European Funds Comment: ESG Monitoring and Reporting in Private Equity

6 July 2018
Issue 43

Last month saw publication of a key resource for all private equity and venture capital investors and fund managers, and one that will surely lead to important changes in the way that the industry monitors and reports on the environmental, social and governance (ESG) issues arising from its investing activity. ESG Monitoring, Reporting and Dialogue in Private Equity, published by the UN Principles for Responsible Investment (UN PRI) after collaboration with a wide range of industry stakeholders, not only explains how best-in-class LPs and GPs currently monitor and report on ESG issues, but also presents a clear and coherent reporting structure that aims to balance the dual aims of consistency and flexibility. It recognises that one size does not fit all, but pushes a framework that can be adapted for individual needs.

That acknowledgement of individuality is important. The UN PRI reckons that, of the 2,000 firms that have signed up to its six Principles, around 700 have some private equity investments. However, they will be a diverse group, including seasoned private equity specialists with large portfolios and dedicated ESG personnel, first-time funds with minimal infrastructure and relatively modest environmental and social impact, and LPs with widely divergent allocations to the sector.

But a coherent structure is also valuable, and the detailed Guidance provided by the UN PRI – the most authoritative source in this field – will assist firms in understanding how to re-shape their internal processes to comply with emerging best practice. Case studies from fund managers and investors are included throughout the document and help to explain in more concrete terms what is expected.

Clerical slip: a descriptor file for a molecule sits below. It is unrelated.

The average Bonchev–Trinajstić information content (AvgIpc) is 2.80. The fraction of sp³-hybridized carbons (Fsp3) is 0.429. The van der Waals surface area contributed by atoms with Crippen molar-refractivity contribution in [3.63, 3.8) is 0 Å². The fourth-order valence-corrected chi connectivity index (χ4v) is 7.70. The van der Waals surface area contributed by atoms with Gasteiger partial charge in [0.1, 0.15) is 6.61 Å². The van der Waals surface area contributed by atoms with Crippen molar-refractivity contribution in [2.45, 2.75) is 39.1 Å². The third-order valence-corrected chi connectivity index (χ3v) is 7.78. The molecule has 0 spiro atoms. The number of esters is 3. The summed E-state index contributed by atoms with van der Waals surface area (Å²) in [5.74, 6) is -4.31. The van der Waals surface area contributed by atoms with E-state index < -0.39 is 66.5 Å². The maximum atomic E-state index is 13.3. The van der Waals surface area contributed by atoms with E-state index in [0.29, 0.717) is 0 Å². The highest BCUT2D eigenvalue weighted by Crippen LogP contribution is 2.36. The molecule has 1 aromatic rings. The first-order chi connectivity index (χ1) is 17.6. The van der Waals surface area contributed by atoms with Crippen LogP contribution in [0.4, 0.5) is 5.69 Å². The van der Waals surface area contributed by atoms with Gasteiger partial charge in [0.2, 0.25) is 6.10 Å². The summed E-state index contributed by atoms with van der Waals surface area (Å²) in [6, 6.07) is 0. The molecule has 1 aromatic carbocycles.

The framework is broken down into three sections: (i) Policy, People and Process, (ii) Portfolio Issues and (iii) Incident Reporting. The first section focuses on processes at the fund manager level, looking at the responsible investment policy and the resources available to implement it. There is a recommendation to describe how the policy has been implemented, including how the Investment Committee oversees ESG due diligence and how ESG issues are factored into the investment process. The second section is portfolio-specific and seeks information on ESG opportunities and risks in the investee companies. These can include, for example, the environmental impact of the portfolio, and opportunities taken to mitigate it – but the range of issues that are covered by this section is huge, and a non-exhaustive list of 41 ESG factors is reproduced in the Guidance. In addition, information is sought on portfolio company board-level engagement with ESG issues and contractual provisions in the investment documentation dealing with portfolio obligations to manage material issues. Finally, section three of the Guidance suggests immediate notification of material incidents arising during the life of an investment, as well as a periodic summary of such incidents, with some examples of how materiality might be determined.

The Guidance seeks to accommodate investors with differing appetites for reporting – and managers at different levels of maturity with their ESG programme – by including both Core Disclosures, which are designed to elicit the key information needed by investors, and Additional Disclosures, which are designed to support more detailed understanding. And, to further emphasise its flexibility, the disclosure framework is not to be used on a “comply or explain” basis, but rather there is a recognition that not all fund managers – especially those who have recently adopted a responsible investment strategy, or raised their first fund – will be in a position to make even the Core Disclosures. For them, that may be an aspiration to be achieved over the lifetime of a fund – and it is certainly true that some managers would currently struggle to match the relatively demanding disclosure standards that are laid out in the Guidance.

The UN PRI Guidance is a very helpful resource, adding to the wealth of private equity-specific materials (including a list of publicly available Responsible Investment Policies) already available on its website. It will have an important impact on investor expectations, and GPs would do well to reflect on its recommendations.